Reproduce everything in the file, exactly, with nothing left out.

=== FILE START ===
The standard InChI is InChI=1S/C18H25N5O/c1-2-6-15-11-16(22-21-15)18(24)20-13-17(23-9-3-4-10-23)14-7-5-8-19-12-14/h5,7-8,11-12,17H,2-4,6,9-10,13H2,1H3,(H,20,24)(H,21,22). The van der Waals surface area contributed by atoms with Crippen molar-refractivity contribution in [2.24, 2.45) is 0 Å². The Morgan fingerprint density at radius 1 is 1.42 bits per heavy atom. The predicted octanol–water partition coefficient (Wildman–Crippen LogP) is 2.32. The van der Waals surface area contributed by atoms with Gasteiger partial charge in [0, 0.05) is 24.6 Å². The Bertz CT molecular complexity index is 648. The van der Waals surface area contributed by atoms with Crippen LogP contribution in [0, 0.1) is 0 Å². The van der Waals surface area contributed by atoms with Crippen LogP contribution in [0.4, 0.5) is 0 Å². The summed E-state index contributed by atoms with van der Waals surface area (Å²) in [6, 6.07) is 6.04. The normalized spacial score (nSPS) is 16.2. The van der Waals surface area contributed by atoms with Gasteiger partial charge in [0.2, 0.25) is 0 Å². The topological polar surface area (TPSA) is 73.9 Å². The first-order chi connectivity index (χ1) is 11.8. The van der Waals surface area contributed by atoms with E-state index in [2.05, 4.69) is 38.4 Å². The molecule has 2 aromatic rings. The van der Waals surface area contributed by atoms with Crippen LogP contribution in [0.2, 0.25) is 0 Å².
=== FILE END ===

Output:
The standard InChI is InChI=1S/C18H25N5O/c1-2-6-15-11-16(22-21-15)18(24)20-13-17(23-9-3-4-10-23)14-7-5-8-19-12-14/h5,7-8,11-12,17H,2-4,6,9-10,13H2,1H3,(H,20,24)(H,21,22). The van der Waals surface area contributed by atoms with Crippen molar-refractivity contribution in [2.24, 2.45) is 0 Å². The Morgan fingerprint density at radius 1 is 1.42 bits per heavy atom. The predicted octanol–water partition coefficient (Wildman–Crippen LogP) is 2.32. The van der Waals surface area contributed by atoms with Gasteiger partial charge in [0, 0.05) is 24.6 Å². The Bertz CT molecular complexity index is 648. The van der Waals surface area contributed by atoms with Crippen LogP contribution in [0, 0.1) is 0 Å². The van der Waals surface area contributed by atoms with Crippen LogP contribution in [0.4, 0.5) is 0 Å². The summed E-state index contributed by atoms with van der Waals surface area (Å²) in [6, 6.07) is 6.04. The normalized spacial score (nSPS) is 16.2. The van der Waals surface area contributed by atoms with Gasteiger partial charge in [0.2, 0.25) is 0 Å². The topological polar surface area (TPSA) is 73.9 Å². The first-order chi connectivity index (χ1) is 11.8. The van der Waals surface area contributed by atoms with E-state index in [2.05, 4.69) is 38.4 Å². The molecule has 2 aromatic rings. The van der Waals surface area contributed by atoms with Crippen LogP contribution in [0.2, 0.25) is 0 Å².